There has been an interesting shift in American life recently in the relationship between religion and school. In even somewhat recent times, students at even the most major institutions such as Harvard or Yale were often supposed to meet for chapel on a daily basis, with strong punishments doled out to those who were caught skipping. With these changing times more and more families are looking at continued education in a religious environment.
A Shifting Educational Environment
As times change and new generations take the old spots at colleges and their administrative boards, rules such as compulsory chapel have gone by the wayside. In many ways this has been a good thing: As persons of all faiths are welcomed into higher education, the thinking goes, administrators can leave religious decisions to the students themselves — a bit like leading from behind, so to speak. Colleges like Harvard now have their own student-run societies for students who are keen to spend time with colleagues of a similar religious background, all under the umbrella of a university’s interfaith protocol.
The Best of Both Worlds
But for many students who have been raised in a particular church, the desire to have an educational experience that combines the experiences of their upbringing with the new learning experience of college are finding that the rewards are out there in a way that can appeal to both old-fashioned and new value systems.
If your values are such that you’ve found a Christian college better served your college needs than a secular institution, you’re not alone — many students are feeling that if they have grown up in a particular church, they can often find more likeminded students with a school based in religious practices they’re familiar with, and often share the same values that the student was raised with.
Can Christian College Credits Transfer?
A question many students have, since the curriculum of schools centered around religion can often be very different than ones that are not, is whether credits will transfer to other schools if the student wants to make a change or continue on to graduate school at some point.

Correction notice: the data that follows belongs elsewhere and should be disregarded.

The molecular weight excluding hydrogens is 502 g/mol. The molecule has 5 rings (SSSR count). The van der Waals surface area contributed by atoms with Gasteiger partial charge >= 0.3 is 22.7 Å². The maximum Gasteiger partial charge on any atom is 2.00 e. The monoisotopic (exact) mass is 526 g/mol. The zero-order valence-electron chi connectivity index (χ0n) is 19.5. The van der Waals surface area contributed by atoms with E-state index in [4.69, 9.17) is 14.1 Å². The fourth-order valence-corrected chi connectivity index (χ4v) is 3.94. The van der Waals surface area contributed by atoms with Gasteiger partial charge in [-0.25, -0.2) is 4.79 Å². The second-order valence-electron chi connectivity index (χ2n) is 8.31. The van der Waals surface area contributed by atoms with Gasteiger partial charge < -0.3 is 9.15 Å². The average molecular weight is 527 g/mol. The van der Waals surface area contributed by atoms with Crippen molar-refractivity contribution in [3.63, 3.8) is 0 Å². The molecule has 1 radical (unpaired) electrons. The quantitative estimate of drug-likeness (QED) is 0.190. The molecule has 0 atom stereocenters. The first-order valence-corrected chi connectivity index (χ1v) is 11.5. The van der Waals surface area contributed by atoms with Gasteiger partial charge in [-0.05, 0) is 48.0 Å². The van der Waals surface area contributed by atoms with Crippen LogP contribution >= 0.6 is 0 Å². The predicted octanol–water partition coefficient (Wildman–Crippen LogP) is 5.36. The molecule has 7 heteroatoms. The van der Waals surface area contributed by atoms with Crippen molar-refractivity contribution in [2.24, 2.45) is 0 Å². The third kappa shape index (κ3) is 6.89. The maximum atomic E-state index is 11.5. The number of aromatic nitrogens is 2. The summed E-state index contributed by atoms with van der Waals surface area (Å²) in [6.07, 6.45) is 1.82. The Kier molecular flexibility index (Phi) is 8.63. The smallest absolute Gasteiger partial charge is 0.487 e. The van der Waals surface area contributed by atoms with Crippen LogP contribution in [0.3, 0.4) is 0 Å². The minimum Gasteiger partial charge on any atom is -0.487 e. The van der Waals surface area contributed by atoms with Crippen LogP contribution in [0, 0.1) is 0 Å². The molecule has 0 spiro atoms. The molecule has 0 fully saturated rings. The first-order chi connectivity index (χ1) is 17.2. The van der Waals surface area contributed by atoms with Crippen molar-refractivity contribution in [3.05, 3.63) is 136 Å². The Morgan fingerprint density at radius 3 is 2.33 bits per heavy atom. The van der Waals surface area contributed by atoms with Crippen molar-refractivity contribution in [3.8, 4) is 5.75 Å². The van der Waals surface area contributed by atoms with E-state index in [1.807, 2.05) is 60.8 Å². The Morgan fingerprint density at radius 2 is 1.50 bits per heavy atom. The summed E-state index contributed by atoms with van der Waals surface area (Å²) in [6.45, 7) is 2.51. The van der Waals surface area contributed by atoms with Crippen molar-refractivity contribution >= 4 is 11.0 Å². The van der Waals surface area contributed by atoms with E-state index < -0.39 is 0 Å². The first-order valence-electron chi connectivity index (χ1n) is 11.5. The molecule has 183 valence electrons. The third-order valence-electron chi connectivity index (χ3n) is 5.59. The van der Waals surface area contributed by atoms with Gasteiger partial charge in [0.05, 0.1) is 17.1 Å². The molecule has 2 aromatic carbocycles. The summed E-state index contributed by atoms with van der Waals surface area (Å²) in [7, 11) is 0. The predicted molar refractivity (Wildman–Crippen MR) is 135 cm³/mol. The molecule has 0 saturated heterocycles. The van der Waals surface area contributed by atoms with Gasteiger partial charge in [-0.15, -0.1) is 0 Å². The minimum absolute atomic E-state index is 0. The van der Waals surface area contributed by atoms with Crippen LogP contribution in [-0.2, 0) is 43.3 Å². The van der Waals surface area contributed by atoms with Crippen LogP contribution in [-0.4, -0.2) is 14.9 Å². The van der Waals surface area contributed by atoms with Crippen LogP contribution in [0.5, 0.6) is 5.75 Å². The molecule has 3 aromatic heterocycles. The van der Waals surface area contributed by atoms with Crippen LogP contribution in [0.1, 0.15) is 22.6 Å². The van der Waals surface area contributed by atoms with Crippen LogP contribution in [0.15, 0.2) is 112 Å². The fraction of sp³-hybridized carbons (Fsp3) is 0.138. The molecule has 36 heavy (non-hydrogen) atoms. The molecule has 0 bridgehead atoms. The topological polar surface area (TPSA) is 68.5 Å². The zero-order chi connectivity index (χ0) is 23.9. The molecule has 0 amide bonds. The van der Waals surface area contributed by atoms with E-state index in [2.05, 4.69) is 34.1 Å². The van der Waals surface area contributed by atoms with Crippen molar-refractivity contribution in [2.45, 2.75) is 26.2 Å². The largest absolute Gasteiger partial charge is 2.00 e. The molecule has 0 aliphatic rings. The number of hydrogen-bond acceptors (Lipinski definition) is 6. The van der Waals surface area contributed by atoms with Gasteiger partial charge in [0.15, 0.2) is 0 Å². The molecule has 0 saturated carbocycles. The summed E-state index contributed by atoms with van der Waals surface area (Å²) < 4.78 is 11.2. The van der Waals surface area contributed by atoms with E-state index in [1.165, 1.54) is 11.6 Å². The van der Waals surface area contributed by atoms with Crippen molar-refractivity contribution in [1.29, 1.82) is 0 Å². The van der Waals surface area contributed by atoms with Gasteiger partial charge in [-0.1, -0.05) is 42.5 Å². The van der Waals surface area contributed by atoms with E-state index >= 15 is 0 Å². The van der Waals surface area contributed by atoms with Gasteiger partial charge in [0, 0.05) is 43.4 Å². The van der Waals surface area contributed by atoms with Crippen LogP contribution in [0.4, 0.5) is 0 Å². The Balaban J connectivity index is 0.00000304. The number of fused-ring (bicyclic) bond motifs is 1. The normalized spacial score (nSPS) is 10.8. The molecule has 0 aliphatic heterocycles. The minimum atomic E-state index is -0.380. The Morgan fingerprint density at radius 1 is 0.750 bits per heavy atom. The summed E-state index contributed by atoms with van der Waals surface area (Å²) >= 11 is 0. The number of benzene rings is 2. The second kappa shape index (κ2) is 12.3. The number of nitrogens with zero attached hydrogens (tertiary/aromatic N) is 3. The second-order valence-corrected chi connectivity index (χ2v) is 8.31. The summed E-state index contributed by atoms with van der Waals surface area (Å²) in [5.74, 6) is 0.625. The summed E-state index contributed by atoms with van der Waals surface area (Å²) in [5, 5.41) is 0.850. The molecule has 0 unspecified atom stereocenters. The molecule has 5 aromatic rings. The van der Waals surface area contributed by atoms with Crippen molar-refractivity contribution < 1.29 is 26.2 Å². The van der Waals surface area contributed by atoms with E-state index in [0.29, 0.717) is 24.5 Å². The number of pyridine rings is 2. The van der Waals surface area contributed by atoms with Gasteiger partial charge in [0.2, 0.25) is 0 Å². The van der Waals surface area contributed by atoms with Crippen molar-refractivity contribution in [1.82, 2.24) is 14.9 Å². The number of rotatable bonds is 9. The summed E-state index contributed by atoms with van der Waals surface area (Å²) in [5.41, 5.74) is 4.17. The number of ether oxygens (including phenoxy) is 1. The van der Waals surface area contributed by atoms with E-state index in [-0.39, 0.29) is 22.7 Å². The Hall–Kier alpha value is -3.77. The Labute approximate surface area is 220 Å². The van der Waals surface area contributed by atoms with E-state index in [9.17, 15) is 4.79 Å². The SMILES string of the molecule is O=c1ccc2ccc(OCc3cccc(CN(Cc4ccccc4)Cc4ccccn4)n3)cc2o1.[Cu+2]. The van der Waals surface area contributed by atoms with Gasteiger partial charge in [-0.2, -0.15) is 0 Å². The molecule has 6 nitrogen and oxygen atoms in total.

The answer is that this really depends on whether the Christian college you’ve attended is accredited by the same organizations as the colleges you’re transferring credits to. This is a major point in determining how you would like to make steps in your education — accreditation being a major determining factor in how other colleges will see the education you’ve completed, since accredited colleges will be held to the same standards, thus showing a way for schools to know what the student’s level of attainment is.
Some colleges who take religion as a first principle in determining their curriculum and learning environment such as Southern Methodist University and Brigham Young University, for example, are not only accredited, but often are ranked highly in the fields of study they offer and are highly reputable to both employers and graduate schools.
So be aware of the institutions you’d like to attend, and what their accreditation status is when deciding on your studies. The rewards are certainly out there for the hard working and dedicated student, so be sure to enjoy what for many is one of the greatest periods of their lives!